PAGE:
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Staying In | VIDEO GAME REVIEWS

Pigskin passion

October 02, 2003|Pete Metzger | Times Staff Writer

Three guys. Four NFL football games. One couch. What happened on a recent Saturday is a tale of late hits, trash talk, shirtless fans and cheerleaders.

Oh, and there were some games played too. What we found were the dazzling graphics of "NFL Fever," the botched handoff of "Gameday 2004," some strategic mind-bending in "Madden 2004" and the highlight reel that is "ESPN Football." Of course, this exhaustive research required more than one guy. So with the help of longtime gamers Mike and Gus, off we go.

The whole show

Like using magical powers to take control of a "Sunday Night Football" game, "ESPN Football" showcases all the bells and whistles that typically can be found Sundays at 5:30 p.m. Before kickoff, studio host Chris Berman offers a preview of the coming tilt, complete with player intros and stats; screen graphics are the same ones used on the broadcasts.

Gamers can choose to play as various "great year" teams, like the '83 Raiders or the '72 Dolphins, or any current squad and play in any current NFL stadium (sorry, no L.A. Coliseum).

The graphics rock. When Ricky Williams breaks a tackle -- like Gus kept making him do -- opponents fall down like they should. Easy-to-call plays and easy-to-control players make for a realistic game pace, or so Gus thought as he rode Williams to 289 rushing yards and six touchdowns over a hapless Mike.

Superior commentary also elevates "ESPN." During the game, Terry McGovern and Jay Styne -- who? -- call the game using the players' names instead of generic terms. And replays include yellow Telestrator marks.

At halftime, Berman returns with highlights of the game in progress, a nice touch. And there are no obnoxious commercials.

You can also play from the perspective of a player peering out from under his helmet. The screen even goes black momentarily when Warren Sapp sacks you. There is also a "Cribs" feature that allows you to feast your eyes on all the trophy bling-bling in your luxury condo.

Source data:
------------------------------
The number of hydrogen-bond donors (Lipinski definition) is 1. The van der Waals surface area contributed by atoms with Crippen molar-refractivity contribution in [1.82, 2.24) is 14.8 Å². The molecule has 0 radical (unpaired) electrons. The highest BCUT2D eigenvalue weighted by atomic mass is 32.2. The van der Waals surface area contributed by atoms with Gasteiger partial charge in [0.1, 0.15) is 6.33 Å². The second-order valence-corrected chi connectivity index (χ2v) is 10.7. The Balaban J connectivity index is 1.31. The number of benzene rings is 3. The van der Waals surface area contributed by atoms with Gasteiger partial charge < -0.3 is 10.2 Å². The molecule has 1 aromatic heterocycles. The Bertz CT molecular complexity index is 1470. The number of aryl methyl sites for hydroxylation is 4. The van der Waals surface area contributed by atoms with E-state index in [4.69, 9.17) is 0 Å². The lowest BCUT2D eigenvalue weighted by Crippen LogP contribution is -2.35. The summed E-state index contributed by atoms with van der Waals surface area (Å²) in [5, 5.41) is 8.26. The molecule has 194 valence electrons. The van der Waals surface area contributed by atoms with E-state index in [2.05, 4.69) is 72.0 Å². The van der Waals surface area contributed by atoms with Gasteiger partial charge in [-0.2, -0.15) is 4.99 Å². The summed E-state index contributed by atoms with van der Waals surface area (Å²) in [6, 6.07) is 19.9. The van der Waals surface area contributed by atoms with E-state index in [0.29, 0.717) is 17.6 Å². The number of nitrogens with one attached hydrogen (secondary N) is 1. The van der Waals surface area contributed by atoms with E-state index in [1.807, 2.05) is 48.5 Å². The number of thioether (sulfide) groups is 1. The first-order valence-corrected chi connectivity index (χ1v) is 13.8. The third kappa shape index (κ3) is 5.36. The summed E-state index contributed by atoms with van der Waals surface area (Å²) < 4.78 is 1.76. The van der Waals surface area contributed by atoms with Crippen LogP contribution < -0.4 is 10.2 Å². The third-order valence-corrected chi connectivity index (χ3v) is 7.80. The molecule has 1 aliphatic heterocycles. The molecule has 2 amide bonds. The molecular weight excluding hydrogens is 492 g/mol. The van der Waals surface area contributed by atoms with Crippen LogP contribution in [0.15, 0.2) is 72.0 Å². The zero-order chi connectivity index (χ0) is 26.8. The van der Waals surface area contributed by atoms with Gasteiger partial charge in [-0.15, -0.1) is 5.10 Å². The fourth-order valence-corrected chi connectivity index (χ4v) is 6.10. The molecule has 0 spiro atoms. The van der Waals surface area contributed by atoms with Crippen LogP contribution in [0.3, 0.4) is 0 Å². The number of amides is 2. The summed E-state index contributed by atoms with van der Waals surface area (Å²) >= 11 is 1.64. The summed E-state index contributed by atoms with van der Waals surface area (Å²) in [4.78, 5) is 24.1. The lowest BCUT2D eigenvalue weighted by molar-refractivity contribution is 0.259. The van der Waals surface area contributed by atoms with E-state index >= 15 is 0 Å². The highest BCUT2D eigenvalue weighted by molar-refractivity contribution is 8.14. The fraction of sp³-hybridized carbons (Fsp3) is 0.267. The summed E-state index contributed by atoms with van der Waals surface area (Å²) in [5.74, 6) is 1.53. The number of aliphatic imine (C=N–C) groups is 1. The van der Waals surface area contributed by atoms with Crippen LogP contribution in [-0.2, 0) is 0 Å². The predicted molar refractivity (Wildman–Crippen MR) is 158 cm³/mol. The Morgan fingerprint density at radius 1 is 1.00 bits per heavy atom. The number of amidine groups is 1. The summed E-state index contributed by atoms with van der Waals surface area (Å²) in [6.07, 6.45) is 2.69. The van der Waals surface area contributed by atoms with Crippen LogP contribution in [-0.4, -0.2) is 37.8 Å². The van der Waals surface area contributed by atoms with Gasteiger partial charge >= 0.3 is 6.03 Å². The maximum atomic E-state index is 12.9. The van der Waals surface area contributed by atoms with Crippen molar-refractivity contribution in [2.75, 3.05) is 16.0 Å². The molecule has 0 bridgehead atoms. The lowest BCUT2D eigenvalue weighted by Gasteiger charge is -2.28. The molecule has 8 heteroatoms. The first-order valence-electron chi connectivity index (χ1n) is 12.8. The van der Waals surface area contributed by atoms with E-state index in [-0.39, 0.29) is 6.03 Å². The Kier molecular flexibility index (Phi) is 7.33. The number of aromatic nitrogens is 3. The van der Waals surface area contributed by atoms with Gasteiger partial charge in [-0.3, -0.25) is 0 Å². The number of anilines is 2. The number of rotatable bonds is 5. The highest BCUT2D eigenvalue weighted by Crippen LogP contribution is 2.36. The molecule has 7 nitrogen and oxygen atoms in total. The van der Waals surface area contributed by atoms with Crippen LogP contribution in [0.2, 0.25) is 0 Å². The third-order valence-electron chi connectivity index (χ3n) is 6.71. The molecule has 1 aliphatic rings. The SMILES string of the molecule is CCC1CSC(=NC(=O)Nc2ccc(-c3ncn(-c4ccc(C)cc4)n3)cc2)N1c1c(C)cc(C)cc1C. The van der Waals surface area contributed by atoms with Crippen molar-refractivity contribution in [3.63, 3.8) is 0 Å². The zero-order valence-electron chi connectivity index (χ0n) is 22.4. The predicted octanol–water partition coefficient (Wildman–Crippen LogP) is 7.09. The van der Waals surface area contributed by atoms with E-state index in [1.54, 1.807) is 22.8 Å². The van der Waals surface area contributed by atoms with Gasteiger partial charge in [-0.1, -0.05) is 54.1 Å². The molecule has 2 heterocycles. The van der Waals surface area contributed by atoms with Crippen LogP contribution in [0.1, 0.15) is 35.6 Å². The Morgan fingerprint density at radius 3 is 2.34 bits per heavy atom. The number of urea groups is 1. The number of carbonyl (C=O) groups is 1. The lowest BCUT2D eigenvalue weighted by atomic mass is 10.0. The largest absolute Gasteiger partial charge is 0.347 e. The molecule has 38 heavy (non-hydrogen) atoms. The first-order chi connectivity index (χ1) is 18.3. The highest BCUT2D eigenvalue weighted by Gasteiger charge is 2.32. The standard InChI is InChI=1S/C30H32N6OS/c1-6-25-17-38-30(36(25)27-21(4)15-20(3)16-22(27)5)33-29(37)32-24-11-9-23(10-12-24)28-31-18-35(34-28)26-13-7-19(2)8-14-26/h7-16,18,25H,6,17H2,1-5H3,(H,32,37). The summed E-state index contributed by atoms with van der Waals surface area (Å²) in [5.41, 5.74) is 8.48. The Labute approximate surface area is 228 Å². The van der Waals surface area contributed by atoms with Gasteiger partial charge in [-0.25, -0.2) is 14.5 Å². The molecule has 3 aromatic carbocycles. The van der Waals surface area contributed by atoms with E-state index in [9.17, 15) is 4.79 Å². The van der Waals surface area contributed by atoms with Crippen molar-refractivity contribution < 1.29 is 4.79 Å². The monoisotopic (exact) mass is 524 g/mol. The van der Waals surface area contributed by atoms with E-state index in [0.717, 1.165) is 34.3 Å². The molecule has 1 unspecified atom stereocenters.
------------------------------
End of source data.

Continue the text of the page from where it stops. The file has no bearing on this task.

Color commentary

Fun's over. Time for some serious football.

The newest edition of one of the bestselling franchises of all time, "Madden 2004" gives gamers probably the most complete football simulator around. The smooth, fluid graphics and logical controls will feel familiar to fans of the series, and play-calling is as complicated as you want, with myriad unlockables for special plays.

But seeing as how ABC commentator John Madden put his name on the game, you would think the commentary would be better. (What else to do when Mike is spanking you, 40-12?) Sure, "Monday Night Football's" Al Michaels joins Madden in the booth, but instead of naming each player or team, there are a lot of "theys" instead of "the Raiders."

That said, if X's and O's are your thing, "Madden" will make the chalkboard in your mind spring to life.

Tackle trouble

" 'NFL Fever,' huh?" a skeptical Mike says. Well, turns out, actually more like a cold.

"Fever" features the best graphics of the bunch, right down to the players' mug shots beside their introductions. Options include fictional teams and playing locales -- the Pansies can take on the Skeletons on the deck of an aircraft carrier.

But "Fever" is sorely lacking when it comes to calling plays and controlling your Donovan McNabbs or Edgerrin Jameses. The play feels sloppy and robotic, and the tackling looks plastic.

"I'm just pushing buttons hoping something happens," Mike says.

Cartoon time

The primitive "Gameday 2004" features San Diego Chargers star LaDainian Tomlinson on the box. Insert your own "Chargers are stiffs" joke here.

A John Facenda-like voice narrates the opening movie, but it's downhill from there.

While the play-calling is more intuitive than "Fever," the graphics sag. Players look cartoonish; replays are herky-jerky. Even the dancing in the cheerleaders' halftime show is woeful. "They're not even in rhythm," Mike says. "Look at the one in the front. She's new."

At least the generic commentary rings familiar -- Dick Enberg and Dan Fouts.

*

Games

"ESPN Football"

Good: All-around fun.

Bad: Not a whole lot.

Details: PlayStation 2, Xbox; $49.99; rating: E (everyone).

*

"Madden 2004"

Good: For serious football fans.

Bad: Maybe too serious; lackluster commentary.

Details: All platforms; $49.99; rating: E.

*

"Gameday 2004"

Good: Will still be on the shelf when "ESPN" and "Madden" are sold out.

Bad: Where to start?

Details: PlayStation 2 platform; $39.99; rating: E.

*

"NFL Fever"

Good: Best-looking graphics.

Bad: Sloppy gameplay.

Details: Xbox platform; $49.99; Rating: E.

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